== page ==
Authors: Carlos Fuentes

  • Last updated on December 10, 2021

Mexican novelist, short-story writer, playwright, and critic


Carlos Fuentes (FWAYN-tays) gained international recognition as a significant writer associated with the so-called boom period in Latin American literature, and he came to be regarded by many as Mexico’s foremost novelist in the twentieth century. The son of a career diplomat, Rafael Fuentes, and Berta Macias Rivas, Carlos Fuentes grew up in many different countries and attended excellent schools in several of the major capitals of the Americas. He learned English at the age of four while living in Washington, D.C., and for a time he lived in Santiago, Chile, and in Buenos Aires, before returning to study law at the University of Mexico. He also spent some time at the Institut des Hautes Études Internationales in Geneva.{$I[AN]9810001154}{$I[A]Fuentes, Carlos}{$I[geo]MEXICO;Fuentes, Carlos}{$I[tim]1928;Fuentes, Carlos}

Carlos Fuentes

From 1950 to 1952 Fuentes was a member of the Mexican delegation to the International Labor Organization in Geneva. Upon his return to Mexico in 1954 he became assistant head of the press section of the Ministry of Foreign Affairs, and from 1955 to 1956 he served in a similar capacity at the University of Mexico. During much of the time that he was head of the department of cultural relations at the Ministry of Foreign Affairs from1957 to 1959, he was also editor of Revista mexicana de literatura; he later edited and coedited the leftist journals El espectador, Siempre, and Politica. After 1959 he devoted himself to writing novels, book reviews, political essays, film scripts, and plays. From 1975 to 1977 he served as Mexico’s ambassador to France. Fuentes was married to the well-known Mexican actress Rita Macedo in 1959, with whom he had a daughter. The marriage ended in divorce in 1969, and in 1973 he married Sylvia Lemus, with whom he had a son and a daughter.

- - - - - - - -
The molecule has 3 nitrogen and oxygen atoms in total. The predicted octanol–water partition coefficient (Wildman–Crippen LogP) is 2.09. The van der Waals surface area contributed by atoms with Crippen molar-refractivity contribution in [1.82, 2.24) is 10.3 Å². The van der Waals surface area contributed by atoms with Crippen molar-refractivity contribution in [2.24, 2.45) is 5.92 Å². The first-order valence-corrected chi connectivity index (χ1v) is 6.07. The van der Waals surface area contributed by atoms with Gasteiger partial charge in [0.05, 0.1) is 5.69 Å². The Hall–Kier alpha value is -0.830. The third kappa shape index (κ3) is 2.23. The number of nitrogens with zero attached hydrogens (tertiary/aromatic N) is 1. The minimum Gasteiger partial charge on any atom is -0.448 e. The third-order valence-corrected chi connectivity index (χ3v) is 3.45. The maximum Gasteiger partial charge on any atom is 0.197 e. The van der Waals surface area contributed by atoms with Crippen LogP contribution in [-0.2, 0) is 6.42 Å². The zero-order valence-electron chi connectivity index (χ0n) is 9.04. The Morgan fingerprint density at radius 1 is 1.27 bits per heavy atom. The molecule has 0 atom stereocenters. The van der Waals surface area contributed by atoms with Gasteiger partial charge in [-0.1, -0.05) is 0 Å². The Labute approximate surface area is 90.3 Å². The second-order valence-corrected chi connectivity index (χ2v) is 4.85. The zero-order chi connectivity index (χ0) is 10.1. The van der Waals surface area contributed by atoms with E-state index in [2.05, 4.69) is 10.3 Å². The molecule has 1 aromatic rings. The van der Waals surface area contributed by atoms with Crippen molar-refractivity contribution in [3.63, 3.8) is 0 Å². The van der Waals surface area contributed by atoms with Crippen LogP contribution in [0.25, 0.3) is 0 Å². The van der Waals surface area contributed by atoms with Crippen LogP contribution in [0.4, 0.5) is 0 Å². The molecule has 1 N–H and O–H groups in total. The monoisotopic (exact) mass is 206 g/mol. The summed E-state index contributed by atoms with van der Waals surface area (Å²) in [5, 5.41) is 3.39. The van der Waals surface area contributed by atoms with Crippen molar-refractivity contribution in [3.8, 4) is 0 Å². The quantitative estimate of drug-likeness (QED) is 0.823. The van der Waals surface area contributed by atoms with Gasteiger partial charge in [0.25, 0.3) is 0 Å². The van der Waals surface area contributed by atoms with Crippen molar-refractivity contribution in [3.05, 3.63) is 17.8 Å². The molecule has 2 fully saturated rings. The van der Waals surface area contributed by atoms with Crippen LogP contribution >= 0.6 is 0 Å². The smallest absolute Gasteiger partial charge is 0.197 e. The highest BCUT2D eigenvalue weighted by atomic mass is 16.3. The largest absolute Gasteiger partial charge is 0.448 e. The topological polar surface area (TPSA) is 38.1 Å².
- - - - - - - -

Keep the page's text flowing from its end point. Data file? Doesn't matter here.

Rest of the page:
Fundamentally a realist, Fuentes’s search for the quintessence of Mexican reality often led him to its mythological roots. Yet for him Mexico’s Aztec, Christian, or revolutionary past is not merely a literary theme but a powerful force to be reckoned with in representing society. The principal concern of his fiction is the Mexican Revolution (1910-1920) and the failure of its promises, a subject that earned him both the hostility of the Mexican establishment and the admiration of a new generation that looked to him for ideological leadership.